“Hunter?” Captain Tyson Casey's voice cut through the static. “Do you see a body?”
Using the controls mounted in the bucket, David edged closer until the platform bumped the wall. Straining to see through the smoke, his racing heart sank. “I see arms.” Thin, bare arms and a slim back. Long blonde hair. Not the missing guard, a man in his fifties. “It's a woman. Appears unconscious. Window is impact-resistant.”
“Hold your position,” Casey told him. “Sheridan, cut the nozzle. Zell's on his way up with the saw.”
David felt the pressure in the line lessen as Firefighter Gabe Sheridan closed off the valve from the ground. He looked down to see Jeff steadily climbing the ladder. Hurry, he wanted to hiss, but knew Jeff was doing it right. Doing it safe. For a moment he considered taking his own axe to the window, but knew the power saw would do the job on the impact-resistant glass a lot faster than he could, so he conserved his energy.
He glanced back through the window at the woman inside. She hadn't moved.
She was probably dead. Don't be dead. He peered through the glass, wondering if anyone else was in the room. Wondering if she could have set the fire.
Jeff climbed into the bucket, power saw in hand. David pointed to the far edge of the glass, away from the victim and her handprints, blocking out the mental picture of how terrified she must have been as she pounded and clawed, trying to escape. She might have set this fire. They needed to preserve her prints on the glass for the cops.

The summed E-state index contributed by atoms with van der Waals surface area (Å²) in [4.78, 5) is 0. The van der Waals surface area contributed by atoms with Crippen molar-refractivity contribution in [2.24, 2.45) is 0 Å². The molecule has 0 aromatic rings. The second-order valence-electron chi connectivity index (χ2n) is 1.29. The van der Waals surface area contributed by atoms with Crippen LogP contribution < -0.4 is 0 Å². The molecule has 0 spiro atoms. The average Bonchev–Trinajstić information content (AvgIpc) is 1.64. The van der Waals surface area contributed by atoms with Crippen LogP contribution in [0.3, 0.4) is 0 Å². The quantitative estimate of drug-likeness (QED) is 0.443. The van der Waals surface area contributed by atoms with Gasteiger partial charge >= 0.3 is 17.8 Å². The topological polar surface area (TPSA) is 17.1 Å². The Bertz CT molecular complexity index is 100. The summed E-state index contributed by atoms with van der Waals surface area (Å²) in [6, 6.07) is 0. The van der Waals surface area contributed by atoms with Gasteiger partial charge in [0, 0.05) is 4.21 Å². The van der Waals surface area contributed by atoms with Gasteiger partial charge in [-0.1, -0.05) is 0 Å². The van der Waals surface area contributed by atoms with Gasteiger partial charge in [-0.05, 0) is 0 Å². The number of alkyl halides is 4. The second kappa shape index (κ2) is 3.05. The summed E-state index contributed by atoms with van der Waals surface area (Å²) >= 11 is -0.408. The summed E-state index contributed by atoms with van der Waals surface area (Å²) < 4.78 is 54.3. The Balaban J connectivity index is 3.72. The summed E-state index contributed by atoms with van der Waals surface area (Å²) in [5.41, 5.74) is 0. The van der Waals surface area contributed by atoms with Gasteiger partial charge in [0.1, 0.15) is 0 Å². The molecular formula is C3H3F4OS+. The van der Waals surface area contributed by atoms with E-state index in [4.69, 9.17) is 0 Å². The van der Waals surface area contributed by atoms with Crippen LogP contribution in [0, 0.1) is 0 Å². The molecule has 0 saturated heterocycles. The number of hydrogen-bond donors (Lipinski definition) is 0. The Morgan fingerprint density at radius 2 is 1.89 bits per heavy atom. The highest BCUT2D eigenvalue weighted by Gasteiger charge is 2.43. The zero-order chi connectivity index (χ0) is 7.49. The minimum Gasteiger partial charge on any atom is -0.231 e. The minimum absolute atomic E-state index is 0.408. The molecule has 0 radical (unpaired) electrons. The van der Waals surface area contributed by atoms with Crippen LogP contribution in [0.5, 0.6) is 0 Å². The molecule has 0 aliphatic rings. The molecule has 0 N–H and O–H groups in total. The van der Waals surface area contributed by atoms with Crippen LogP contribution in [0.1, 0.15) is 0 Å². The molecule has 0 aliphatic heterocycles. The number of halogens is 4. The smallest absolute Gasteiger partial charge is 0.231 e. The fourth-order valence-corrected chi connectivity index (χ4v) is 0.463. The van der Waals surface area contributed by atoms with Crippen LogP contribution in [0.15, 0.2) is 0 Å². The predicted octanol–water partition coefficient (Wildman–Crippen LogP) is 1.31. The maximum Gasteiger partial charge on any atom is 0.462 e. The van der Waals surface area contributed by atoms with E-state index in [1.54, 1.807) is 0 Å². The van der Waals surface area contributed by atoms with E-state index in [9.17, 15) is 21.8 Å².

His air can was almost empty so he switched it while Jeff forced the saw through the nearly impenetrable glass until the hole was big enough for David to push through.
Jeff grabbed his shoulder. “She could have done this,” he shouted. “Be careful.”
“I will,” he shouted back. He climbed through, landing close to the wall as possible, in case the floor was weak. He crouched low and searched the room for anyone else.
But there was no one. Go. Get her out and go. She was light, her weight barely registering when he hefted her over his shoulder. He handed her to Jeff, then climbed back through the window and radioed Gabe Sheridan to take them down.
The platform backed away from the building, away from the flames that were still licking at the second floor. The paramedic was waiting on the ground to take the victim.
David pulled off his mask the moment his feet hit the dirt, Jeff doing the same. For a moment David closed his eyes, letting the air cool his face. The night air that would have been otherwise brisk was still hot all around them, but compared to wearing that damn mask it was like stepping into A/C. Medic Scotty Schooner looked up, grim.
David knew. “She's dead?”
Scotty nodded. “Yeah.”
Jeff's hand clasped his shoulder. “Sorry, buddy.”